PARIS—Ernests Gulbis gets to match point with Tomas Berdych serving at 3-5. He fails to convert. The tall Czech fends him off and then gets two more to hold.
Serving for the match now, Gulbis gets the first point on a second-serve kicker that Berdych returns too low, then he makes a mistake at the baseline that evens the score.
The next serve comes right down the middle at 225 km/hr for an ace.
The next serve is clocked at 198 km/hr and lands on the sideline and Berdych cannot reach it either.
The next one comes in at 227 km/hr but it is long. A reasonable second serve leads into a short baseline rally than ends with Berdych netting an easy backhand.
You can look it up, but every man who beat Roger Federer this year lost his next match. Maybe there is a psychic price to pay for lèse-majesté. But apparently Ernests Gulbis does not know this.
Anyone with doubts about the young Latvian’s newfound seriousness of purpose had to admit there might be something to it after all, as the man from Riga followed up his five-set win over Roger Federer with a straight-set humiliation of Tomas Berdych.
Returning smashes coming from the net with whizzing passing shots, using variety and changes of pace to keep his strong and fast opponent off balance and unable to ever get into the match, equally adept with light slices and baseline power topspins, Gulbis seemed determined to get the match over as fast as possible. He can and does hit hard from both sides, uses that hyper first serve to ruthless effect. His second serve is precise or tricky, or both. He has soft hands when he needs them, deadeye judgment on getting his lobs high enough to escape Berdych’s reach and land just inside the baseline. When he is annoyed from getting caught by a winner or some disturbance as a late spectator finds his seat, he scowls, stares, and hits a killer serve of a devastating down the line return. He never lets up. In the second set, for example, he breaks Berdych’s service in the first game than holds his own with a fantastic ace down the middle.
Arrogant, defiant, he reminds some observers of Jimmy Connors, notwithstanding their vastly different backgrounds. With the Lenglen stadium packed the way Chatrier was and the fans just as one-sided, there is a quality too of being, like Connors, a champ the crowd loves to hate, the spoiler of the favorite’s chances. This does not exclude a genuine admiration, expressed in gasps and applause, for the breathtaking retrievals and the consistent ability to reverse the momentum even within a point. Regardless of how he fares against Novak Djokovic in the semis, Gulbis has made a mark at this French Open.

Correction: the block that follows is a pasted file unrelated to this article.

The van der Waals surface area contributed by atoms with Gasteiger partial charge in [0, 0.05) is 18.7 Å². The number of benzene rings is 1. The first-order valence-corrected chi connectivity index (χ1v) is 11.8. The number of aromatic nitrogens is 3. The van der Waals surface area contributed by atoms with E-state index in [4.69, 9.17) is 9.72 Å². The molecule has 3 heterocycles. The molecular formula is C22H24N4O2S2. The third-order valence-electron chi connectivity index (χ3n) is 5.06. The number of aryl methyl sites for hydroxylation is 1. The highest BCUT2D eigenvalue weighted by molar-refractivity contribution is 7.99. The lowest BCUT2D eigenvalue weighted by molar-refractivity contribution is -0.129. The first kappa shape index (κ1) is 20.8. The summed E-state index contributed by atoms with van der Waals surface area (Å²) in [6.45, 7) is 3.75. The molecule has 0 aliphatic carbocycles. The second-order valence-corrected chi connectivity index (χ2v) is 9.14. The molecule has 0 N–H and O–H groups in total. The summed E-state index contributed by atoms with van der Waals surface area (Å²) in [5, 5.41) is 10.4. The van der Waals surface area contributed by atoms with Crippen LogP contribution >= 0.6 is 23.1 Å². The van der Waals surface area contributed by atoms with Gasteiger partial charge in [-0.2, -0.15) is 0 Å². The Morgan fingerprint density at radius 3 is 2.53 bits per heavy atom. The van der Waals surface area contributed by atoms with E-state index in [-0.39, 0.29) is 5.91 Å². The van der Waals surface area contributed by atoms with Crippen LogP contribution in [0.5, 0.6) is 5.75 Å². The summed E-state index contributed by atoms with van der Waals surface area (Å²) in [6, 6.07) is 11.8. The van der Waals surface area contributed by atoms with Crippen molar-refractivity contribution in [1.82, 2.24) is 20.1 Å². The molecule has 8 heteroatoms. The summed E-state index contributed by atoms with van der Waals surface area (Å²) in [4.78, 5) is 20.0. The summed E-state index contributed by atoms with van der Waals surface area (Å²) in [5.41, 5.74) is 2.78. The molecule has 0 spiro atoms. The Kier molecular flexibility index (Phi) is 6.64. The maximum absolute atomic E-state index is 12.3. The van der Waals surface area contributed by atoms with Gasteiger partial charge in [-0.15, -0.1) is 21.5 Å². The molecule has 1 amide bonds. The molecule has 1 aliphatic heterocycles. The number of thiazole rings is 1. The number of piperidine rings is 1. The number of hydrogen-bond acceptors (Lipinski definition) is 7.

Djokovic, meanwhile, was holding off a Milos Raonic who, at 23, is playing a dangerous game, having added vastly improved movement and court sense to his huge service. The mighty Serb won in three sets, like Gulbis, but they were substantially tougher. The day before, Rafa Nadal had ended a nice run by one of Djokovic’s younger compatriots, Dusan Lajovic who had previously contributed to the American rout with his defeat of Jack Sock in the third round. The last American standing went down in the round of 16 of the ladies’ draw, as Sloan Stephens lost in straight sets to the rising Romanian star Simone Halep. The defending doubles champs, Bob and Mike Bryan, were stopped in the quarters by Marcel Granollers and Marc Lopez, members in good standing of the heavy Spanish battalions which, as usual, are here in force. David Ferrer and Nadal, old pals, will battle it out in their quarters tomorrow, but on the ladies’ side the Spaniards are out of it, as Canadian phenom Eugenie Bouchard won a three-set thriller against the pugnacious, tomboyish Carla Suarez-Navarro, a match that could have gone either way until the last point, and Maria Sharapova came back from an abysmal first set to stop a fabulous run by another young phenom from Venezuela and Spain (mother, father), Gabrine Muguruza, the kid who beat Serena Williams in two sets in the second round, the same round in which Serena’s older sister Venus was ousted.
So the show goes on at the marvelous and classy Roland-Garros stadium on the avenue Gordon-Bennett — named after a great American newspaperman, whose great paper, the Herald-Tribune, has been evicted by a sheet calling itself the International New York Times, after close to a century as a Paris institution. On the institution front, this is par, as one mainstay of civilization after another goes down to the forces of political correctness, financial globalization, or both, or others. Roland-Garros, named after a hero of the Great War, about which we surely will be hearing much about as the centenary of its start is approaching, Roland-Garros, at least, I was saying, lives on, timeless and changing (as I believe de Gaulle said of France).
We must discuss these changes, which some critics here say are, in fact, rather drastic, but that will have to await another day. In the meantime I will only note that for all the great tennis being played here, in this place that is totally sold out day after day, it is sad to find no one, absolutely no one, visiting the next-door poets’ garden, one of the nicest little parks in this garden-rich city, nor the legendary Jardin des Serres d’Auteuil, also next door (the word serre means hothouse), which is the site of one the most renown collections of exotic botanical phenomena in the world.
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